Monitoring Patterns of Cruise Tourism Across Arctic Canada
Almost a quarter century after the inaugural cruise by the Explorer, the number of cruises to the Canadian Arctic peaked at 26, making the 2008 summer season the busiest ever for cruise vessels in this region. Despite growth in this niche polar expedition cruising market, little is known about the scale and scope of cruise activity in Arctic Canada. In this chapter, data from the 2006, 2008 and 2009 cruise seasons is presented and routes taken by cruise vessels, as well as communities and other locations visited, are identi¤ed (data was not collected in 2007). It is argued that a basic lack of information on cruise tourism activities, alongside limited monitoring, lack of formal regulations and poor surveillance capability of cruise ship activities in the region, hinders social and environmental sustainability of both the cruise tourism industry and local communities of Arctic Canada. £e chapter begins with a brief history of cruise activities in the Canadian Arctic and provides an overview of the current monitoring of cruise ship activities conducted by northern agencies. In an e¢ort to remedy some of the problems of data collection, a dataset on cruise tourism in Arctic Canada is presented which highlights geographic patterns of cruise activity focusing on the High Arctic, Northwest Passage, Ba§n Bay and Hudson Bay regions.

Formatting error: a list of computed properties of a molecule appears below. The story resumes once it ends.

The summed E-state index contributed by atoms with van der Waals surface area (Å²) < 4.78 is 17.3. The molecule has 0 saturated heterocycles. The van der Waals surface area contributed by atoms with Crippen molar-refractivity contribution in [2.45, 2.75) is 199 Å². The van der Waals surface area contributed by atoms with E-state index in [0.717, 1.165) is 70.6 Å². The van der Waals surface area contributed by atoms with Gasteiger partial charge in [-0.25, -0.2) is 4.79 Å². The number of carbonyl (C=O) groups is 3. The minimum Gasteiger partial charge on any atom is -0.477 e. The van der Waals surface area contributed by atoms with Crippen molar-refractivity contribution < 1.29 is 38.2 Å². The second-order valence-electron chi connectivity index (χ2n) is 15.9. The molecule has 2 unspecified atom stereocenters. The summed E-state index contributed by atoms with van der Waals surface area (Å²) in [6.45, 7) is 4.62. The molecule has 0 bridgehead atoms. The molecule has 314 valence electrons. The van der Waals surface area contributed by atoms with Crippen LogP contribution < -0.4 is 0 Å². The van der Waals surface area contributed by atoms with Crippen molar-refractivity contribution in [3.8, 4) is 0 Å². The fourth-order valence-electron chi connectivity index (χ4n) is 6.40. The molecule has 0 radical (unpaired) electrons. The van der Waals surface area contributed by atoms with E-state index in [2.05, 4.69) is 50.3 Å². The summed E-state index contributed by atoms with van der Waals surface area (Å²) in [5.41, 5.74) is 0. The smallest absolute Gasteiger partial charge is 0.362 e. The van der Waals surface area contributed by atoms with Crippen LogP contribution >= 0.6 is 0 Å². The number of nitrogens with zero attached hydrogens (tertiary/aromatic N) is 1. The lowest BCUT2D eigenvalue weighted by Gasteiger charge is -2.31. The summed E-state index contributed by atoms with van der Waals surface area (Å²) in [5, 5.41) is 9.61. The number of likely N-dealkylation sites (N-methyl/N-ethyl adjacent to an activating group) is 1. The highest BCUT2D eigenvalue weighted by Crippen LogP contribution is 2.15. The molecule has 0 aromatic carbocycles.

In 1984, with 98 tourists on board, the Explorer cruise ship traversed the Northwest Passage in 23 days, only the 33rd full passage ever (Marsh and Staple, 1995; Jones, 1999). £is maritime ‘¤rst’ signalled the start of the cruise industry in Arctic Canada (Stewart et al, 2007). Expedition cruising, a phrase used to describe the Arctic cruise concept, is styled on early cruises to Antarctica where, during the 1960s, cruising ¤rst